Fig. 2
figure 2

Visualization of the 2-mode matrix showing 5345 journals cited (upper case) and 3482 MeSH terms (Capital case) in 3558 documents. Layout with Kamada and Kawai (1989); visualization in VOSviewer. This map can be web-started at

Table 3 Ten most frequently cited journals and ten most frequently referenced MeSH

Analysis and decomposition

Whereas multivariate analysis (e.g., factor analysis) is limited by systems and software limitations, the new decomposition algorithms enable us to decompose large and even very large matrices. The above matrix (Fig. 2), for example, can robustly be decomposed into five clusters using the algorithm of Blondel et al. (2008); the modularity of the network is low (Q = 0.066).Footnote 6 Figure 3, for example, shows the fourth component consisting of 598 cited journals versus 326 MeSH terms focusing on techniques such as neuro-imaging. This cluster can be further subdivided into nine components (Q = 0.375).

Fig. 3
figure 3

Visualization of the fourth component of the 2-mode matrix showing 598 journals cited and 326 MeSH terms. Nine clusters are distinguished with modularity Q = 0.375 (Blondel et al. 2008). Layout using (Fruchterman and Reingold 1991) and visualization in VOSviewer. This map can be web-started at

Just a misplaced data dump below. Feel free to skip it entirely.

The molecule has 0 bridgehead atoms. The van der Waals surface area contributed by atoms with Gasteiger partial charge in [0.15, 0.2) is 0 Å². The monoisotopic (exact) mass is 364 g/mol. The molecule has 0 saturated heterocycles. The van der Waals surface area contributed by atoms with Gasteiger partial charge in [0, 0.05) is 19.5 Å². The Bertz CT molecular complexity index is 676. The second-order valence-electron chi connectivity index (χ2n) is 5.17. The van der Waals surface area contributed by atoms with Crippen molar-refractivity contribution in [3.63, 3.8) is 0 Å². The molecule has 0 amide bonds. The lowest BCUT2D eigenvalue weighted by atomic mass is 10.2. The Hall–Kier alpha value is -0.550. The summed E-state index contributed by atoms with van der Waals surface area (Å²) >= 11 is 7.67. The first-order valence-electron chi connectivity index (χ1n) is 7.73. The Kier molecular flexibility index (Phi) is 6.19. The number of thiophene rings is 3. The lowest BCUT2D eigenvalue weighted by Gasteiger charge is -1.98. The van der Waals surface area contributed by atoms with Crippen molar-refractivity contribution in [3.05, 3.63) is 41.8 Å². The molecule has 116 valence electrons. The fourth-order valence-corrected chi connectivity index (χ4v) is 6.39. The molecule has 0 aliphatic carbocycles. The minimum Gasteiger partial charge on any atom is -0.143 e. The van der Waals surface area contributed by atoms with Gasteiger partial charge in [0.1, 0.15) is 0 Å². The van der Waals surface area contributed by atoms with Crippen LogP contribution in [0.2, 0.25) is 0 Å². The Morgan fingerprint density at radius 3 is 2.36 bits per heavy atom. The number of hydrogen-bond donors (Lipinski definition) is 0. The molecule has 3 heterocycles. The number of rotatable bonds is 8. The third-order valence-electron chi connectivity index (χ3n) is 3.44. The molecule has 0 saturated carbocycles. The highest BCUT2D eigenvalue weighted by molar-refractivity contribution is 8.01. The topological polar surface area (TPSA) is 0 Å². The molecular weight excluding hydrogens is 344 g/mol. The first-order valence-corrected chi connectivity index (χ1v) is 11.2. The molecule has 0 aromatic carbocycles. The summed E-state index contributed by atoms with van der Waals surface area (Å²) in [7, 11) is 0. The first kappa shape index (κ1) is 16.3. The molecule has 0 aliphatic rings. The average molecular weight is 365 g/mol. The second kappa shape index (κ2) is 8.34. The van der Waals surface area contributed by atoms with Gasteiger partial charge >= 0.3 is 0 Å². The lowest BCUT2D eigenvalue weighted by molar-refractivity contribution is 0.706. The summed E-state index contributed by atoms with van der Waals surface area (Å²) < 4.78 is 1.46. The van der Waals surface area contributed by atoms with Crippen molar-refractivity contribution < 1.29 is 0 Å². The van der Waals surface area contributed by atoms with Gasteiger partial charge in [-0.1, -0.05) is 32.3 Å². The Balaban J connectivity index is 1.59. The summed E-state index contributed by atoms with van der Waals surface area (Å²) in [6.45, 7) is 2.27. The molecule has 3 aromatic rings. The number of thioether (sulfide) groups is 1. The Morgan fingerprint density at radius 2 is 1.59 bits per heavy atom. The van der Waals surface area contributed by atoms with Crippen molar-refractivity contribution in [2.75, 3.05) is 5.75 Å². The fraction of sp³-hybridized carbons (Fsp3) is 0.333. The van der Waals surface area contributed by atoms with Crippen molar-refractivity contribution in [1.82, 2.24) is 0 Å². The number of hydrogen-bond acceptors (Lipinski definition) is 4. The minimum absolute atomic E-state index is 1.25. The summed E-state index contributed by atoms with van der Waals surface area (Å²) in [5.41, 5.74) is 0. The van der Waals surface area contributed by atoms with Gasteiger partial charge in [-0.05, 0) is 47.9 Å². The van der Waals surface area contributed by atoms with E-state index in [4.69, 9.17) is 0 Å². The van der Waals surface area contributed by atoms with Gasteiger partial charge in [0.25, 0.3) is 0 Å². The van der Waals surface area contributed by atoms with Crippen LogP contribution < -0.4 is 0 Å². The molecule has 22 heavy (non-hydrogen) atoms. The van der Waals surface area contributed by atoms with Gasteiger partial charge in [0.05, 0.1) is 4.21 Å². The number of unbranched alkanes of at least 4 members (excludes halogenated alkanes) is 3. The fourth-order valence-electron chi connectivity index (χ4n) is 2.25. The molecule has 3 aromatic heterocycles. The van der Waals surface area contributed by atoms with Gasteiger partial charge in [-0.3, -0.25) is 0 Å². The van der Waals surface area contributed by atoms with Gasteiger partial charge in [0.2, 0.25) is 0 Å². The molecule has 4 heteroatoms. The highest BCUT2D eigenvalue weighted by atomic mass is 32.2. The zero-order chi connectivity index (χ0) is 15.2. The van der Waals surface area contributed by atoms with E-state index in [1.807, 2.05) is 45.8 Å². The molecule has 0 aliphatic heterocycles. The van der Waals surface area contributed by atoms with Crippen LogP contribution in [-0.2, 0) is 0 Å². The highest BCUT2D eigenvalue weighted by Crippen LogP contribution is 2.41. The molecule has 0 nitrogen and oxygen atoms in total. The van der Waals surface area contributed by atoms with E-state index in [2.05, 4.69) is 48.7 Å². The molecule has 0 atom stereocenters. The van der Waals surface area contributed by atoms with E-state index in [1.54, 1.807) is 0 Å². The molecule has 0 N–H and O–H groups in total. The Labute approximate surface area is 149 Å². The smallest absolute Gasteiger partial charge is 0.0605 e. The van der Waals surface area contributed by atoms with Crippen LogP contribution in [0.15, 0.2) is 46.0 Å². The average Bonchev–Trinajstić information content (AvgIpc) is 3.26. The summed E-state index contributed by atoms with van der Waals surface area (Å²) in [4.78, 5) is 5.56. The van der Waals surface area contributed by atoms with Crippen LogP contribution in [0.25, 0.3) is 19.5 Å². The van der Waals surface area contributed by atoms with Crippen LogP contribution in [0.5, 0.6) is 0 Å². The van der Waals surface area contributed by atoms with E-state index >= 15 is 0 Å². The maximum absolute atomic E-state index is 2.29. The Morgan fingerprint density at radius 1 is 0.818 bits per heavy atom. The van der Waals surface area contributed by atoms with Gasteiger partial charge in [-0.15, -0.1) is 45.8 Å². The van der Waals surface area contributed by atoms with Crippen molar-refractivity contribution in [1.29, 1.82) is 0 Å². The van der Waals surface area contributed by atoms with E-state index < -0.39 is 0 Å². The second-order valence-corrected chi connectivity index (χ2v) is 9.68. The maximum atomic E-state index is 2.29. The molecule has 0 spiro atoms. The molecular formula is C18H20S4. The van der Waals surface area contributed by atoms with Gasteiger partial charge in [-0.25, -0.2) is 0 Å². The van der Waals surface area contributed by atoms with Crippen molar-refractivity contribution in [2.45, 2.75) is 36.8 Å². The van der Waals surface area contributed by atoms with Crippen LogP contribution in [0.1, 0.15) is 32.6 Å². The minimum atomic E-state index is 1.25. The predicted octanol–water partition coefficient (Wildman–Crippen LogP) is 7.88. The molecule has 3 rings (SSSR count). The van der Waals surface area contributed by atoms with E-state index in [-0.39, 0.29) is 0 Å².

The file organizes the same information as a matrix of the 3558 documents under study as the cases and both the MeSH terms and abbreviated journal titles as variables in the columns. Using this file, one can normalize the variables or proceed to multivariate analysis. After normalization using the Jaccard index—available in UCInet—the highly centralized structure, indeed, has disappeared. The resulting 1-mode similarity matrix can be decomposed into approximately 70 components by the algorithm of Blondel et al. (2008) and into 61 by the algorithm of VOSviewer (Waltman and van Eck 2012). The modularity is an order of magnitude larger than in the previous case (Q = 0.577). After this normalization, however, journal names come even more to the fore on the map (Fig. 4),Footnote 7 indicating their structural role in this information.

Fig. 4
figure 4

First component of the Jaccard-normalized matrix: 1083 cited journals and 900 MeSH terms; subdivided into 11 clusters (Blondel et al. 2008; Q = 0.220); layout and visualization using VOSviewer